A 1991 survey by the now-defunct technical committee on privatization and commercialization (TCPC), the forerunner of the Bureau for public enterprises (BPE), revealed that Nigeria had approximately 1,500 public enterprises, 600 of which were owned by the federal government and the rest by state and local governments.

In conclusion, the purpose of this project is to investigate the effect of the commercialization policy, which is to evaluate the performance of the power holding company of Nigeria (PHCN) as commercialized enterprises and determine whether or not the policy has actually increased corporate efficiency.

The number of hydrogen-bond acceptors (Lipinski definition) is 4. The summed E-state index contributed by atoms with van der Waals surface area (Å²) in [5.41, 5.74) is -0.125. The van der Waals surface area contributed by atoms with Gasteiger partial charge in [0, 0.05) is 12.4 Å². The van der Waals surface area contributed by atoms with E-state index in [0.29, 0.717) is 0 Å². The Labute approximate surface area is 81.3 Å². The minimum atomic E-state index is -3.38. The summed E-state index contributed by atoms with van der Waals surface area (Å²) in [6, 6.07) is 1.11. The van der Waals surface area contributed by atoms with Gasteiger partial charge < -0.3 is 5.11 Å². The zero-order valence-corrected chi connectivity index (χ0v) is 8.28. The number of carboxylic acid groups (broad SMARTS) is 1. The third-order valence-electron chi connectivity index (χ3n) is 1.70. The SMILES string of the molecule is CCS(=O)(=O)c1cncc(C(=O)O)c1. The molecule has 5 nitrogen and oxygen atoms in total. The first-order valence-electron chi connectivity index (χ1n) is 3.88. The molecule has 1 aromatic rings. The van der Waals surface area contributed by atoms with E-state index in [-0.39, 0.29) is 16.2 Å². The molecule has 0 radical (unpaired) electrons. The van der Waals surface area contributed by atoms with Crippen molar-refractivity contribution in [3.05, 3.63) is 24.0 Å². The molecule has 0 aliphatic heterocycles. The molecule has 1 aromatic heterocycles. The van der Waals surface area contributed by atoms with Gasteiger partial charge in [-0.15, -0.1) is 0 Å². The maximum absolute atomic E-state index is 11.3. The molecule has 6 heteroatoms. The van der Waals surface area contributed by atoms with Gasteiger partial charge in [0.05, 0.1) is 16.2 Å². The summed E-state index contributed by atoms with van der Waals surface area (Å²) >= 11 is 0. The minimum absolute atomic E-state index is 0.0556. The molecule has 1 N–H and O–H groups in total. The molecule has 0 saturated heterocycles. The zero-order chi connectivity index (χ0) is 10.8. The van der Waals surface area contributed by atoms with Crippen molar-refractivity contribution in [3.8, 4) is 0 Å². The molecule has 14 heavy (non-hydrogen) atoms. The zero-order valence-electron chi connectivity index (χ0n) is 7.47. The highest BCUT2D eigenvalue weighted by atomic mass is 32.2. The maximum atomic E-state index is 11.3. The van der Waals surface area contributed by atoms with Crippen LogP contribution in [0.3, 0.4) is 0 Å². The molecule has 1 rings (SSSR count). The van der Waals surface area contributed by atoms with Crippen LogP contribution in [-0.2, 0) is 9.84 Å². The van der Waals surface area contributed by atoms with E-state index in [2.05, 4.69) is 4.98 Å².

1.2 Statement of the Issue

The purpose of this study, titled “Commercialization and the Efficiency of Public Companies,” is to determine whether commercialization can influence the efficiency of public enterprises. Since the 1980s, Nigeria’s state enterprises have been plagued by a persistent economic decline and obviously flawed economic strategies. Beginning in the 1980s, the nation faced a period of difficulty. By the mid-1980s, the nation’s economy had been brought down to earth by a foreign exchange shortage. In both the corporate and state sectors, worker layoffs were widespread. There was inflation, a very high unemployment rate affecting both skilled and unskilled workers, and a low utilization rate of industrial capacity. This was attributed to the global economic recession that began in the 1980s. This compelled the federal government, under the leadership of President Shehu Shagari, to launch an economic stabilization program (Aboyade, 1974).